Mind Self and Society

Section 2 The Behavioristic Significance
 of Attitudes

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The problem that presents itself as crucial for human psychology concerns the field that is opened up by introspection; this field apparently could not be dealt with by a purely objective psychology which only studied conduct as it takes place for the observer. In order that this field could be brought within the range of objective psychology, the behaviorist, such as Watson, did what he could to cut down the field itself, to deny certain phenomena supposed to lie only in that field, such as "consciousness as distinct from conduct without consciousness. The animal psychologist studied conduct without taking up the question as to whether it was conscious conduct or not.[1] But when we reach the field of human conduct we are in fact able to distinguish reflexes which take place without consciousness. There

(9) seems, then, to be a field which the behavioristic psychology cannot reach. The Watsonian behaviorist simply did what he could to minimize this difference.

The field of investigation of the behaviorist has been quite largely that of the young infant, where the methods employed are just the methods of animal psychology. He has endeavored to find out what the processes of behavior are, and to see how the activities of the infant may be used to explain the activities of the adult. It is here that the psychologist brings in the conditioned reflexes. He shows that by a mere association of certain stimuli he can get results which would not follow from these secondary stimuli alone. This conditioning of reflexes can be carried over into other fields, such as those of terror on the part of an infant. He can be made to fear something by associating the object with others producing terror. The same process can be used for explaining more elaborate conduct in which we associate elements with certain events which are not directly connected with them, and by elaborating this conditioning we can, it is believed, explain the more extended processes of reasoning and inference. In this way a method which belongs to objective psychology is carried over into the field which is dealt with ordinarily in terms of introspection. That is, instead of saying we have certain ideas when we have certain experiences, and that these ideas imply something else, we say that a certain experience has taken place at the same time that the first experience has taken place, so that now this secondary experience arouses the response which belongs to the primary experience.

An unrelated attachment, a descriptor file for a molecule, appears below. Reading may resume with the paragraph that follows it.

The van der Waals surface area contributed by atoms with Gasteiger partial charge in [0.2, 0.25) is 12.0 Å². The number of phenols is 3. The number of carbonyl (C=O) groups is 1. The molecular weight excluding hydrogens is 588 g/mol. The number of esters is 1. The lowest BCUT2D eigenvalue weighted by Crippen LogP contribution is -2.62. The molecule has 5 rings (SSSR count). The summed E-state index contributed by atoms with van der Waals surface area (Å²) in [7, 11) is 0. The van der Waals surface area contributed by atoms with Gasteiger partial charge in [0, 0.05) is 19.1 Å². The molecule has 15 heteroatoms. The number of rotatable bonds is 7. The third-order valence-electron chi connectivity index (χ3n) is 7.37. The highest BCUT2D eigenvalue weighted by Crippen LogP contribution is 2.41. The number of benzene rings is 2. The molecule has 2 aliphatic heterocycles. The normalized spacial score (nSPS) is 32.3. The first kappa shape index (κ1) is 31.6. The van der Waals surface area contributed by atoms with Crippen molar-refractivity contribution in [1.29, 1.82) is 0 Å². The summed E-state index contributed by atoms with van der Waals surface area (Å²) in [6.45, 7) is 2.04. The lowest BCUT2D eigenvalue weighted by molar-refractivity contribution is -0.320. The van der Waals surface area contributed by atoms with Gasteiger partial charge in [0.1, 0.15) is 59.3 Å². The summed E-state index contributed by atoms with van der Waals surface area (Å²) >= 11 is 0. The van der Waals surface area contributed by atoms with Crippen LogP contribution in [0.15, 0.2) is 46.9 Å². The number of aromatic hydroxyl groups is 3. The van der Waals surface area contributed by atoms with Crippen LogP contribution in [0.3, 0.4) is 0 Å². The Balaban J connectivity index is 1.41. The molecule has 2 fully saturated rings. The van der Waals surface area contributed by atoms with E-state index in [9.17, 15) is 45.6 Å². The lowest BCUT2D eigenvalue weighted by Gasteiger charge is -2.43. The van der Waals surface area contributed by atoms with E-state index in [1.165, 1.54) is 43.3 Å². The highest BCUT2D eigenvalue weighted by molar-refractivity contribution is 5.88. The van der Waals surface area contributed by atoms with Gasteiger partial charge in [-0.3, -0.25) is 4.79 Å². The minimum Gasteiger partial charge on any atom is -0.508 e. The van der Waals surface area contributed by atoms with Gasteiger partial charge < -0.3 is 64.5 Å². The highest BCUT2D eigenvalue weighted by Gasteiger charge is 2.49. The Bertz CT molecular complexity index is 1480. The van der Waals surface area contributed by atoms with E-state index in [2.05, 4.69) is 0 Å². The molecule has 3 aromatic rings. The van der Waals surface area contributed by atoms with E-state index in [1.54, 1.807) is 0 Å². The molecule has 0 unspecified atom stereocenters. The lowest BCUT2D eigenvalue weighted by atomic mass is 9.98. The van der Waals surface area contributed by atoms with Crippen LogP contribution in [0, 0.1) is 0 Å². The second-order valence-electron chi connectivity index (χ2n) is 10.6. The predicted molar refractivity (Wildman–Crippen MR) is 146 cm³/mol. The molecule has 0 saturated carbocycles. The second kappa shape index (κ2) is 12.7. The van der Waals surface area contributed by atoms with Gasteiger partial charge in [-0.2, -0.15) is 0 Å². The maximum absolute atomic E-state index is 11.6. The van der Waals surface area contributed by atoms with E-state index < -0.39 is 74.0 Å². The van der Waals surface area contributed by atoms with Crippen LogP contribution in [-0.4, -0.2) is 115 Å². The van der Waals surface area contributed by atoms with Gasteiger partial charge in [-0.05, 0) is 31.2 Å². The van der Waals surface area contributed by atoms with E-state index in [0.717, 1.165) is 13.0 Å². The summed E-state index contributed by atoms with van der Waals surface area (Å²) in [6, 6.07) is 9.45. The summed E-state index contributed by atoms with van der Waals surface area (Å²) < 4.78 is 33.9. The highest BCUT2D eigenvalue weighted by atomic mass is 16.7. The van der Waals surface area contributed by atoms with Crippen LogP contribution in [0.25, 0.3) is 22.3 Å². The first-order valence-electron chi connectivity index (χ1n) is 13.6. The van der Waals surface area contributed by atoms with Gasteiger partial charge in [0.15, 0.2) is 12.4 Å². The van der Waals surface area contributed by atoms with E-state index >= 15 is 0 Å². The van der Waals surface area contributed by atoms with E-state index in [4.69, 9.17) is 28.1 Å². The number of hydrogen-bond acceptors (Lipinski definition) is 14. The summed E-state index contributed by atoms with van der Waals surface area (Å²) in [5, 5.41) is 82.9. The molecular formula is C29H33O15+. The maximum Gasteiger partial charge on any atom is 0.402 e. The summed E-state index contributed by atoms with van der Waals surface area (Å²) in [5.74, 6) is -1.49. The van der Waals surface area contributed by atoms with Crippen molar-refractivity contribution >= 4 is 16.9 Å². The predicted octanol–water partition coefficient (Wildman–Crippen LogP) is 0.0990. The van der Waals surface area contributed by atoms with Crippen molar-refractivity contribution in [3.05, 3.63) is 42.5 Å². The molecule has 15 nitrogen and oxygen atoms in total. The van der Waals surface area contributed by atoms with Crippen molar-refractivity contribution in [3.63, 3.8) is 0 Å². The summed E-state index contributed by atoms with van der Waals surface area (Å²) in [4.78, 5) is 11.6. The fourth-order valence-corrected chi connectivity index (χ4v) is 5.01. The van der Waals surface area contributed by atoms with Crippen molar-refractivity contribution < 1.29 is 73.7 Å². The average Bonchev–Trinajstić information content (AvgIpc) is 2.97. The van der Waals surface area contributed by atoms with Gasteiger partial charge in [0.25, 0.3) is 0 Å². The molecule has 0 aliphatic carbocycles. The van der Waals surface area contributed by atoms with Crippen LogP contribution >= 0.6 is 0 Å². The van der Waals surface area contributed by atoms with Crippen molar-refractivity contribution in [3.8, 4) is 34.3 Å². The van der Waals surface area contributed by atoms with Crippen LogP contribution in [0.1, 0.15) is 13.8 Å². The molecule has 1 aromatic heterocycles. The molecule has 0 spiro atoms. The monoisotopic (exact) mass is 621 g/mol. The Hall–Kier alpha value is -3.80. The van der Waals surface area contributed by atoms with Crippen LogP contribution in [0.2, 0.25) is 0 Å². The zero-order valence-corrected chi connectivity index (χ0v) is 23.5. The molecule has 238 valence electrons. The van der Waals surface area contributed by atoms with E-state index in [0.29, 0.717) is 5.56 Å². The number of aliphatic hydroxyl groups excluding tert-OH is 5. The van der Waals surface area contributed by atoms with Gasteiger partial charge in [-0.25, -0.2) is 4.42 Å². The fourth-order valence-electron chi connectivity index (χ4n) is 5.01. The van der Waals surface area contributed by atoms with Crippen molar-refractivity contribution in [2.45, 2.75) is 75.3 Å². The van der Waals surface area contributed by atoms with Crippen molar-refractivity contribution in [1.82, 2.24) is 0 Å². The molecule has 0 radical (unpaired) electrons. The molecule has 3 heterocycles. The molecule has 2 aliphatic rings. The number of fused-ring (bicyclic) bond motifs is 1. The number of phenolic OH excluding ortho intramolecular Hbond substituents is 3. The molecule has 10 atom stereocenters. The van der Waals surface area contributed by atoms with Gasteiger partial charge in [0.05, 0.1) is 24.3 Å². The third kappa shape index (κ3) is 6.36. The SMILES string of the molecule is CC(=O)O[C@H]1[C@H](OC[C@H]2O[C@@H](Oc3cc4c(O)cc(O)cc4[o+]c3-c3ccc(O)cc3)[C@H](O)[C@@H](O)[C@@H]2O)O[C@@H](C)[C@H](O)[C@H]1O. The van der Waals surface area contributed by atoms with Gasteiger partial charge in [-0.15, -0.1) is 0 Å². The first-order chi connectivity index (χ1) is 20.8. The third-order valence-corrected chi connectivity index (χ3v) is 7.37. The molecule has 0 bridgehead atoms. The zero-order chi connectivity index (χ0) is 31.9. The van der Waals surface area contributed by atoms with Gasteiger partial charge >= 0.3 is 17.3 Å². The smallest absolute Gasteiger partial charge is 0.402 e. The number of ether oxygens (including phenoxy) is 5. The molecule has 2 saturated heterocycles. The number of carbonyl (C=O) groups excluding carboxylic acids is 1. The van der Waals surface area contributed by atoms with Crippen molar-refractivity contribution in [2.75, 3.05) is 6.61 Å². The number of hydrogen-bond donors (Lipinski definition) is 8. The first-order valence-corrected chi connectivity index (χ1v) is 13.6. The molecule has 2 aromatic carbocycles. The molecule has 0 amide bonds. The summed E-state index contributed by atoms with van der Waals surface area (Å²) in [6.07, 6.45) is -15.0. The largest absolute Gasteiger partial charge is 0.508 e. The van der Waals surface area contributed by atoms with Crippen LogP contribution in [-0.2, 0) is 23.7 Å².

There remain contents, such as those of imagery, which are more resistant to such analysis. What shall we say of responses that do not answer to any given experience? We can say, of course, that they are the results of past experiences. But take the contents themselves, the actual visual imagery that one has: it has outline; it has color; it has values; and other characters which are isolated with more difficulty. Such experience is one which plays a part, and a very large part, in our perception, our conduct; and yet it is an experience which can be revealed only

(10) by introspection. The behaviorist has to make a detour about this type of experience if he is going to stick to the Watsonian type of behavioristic psychology.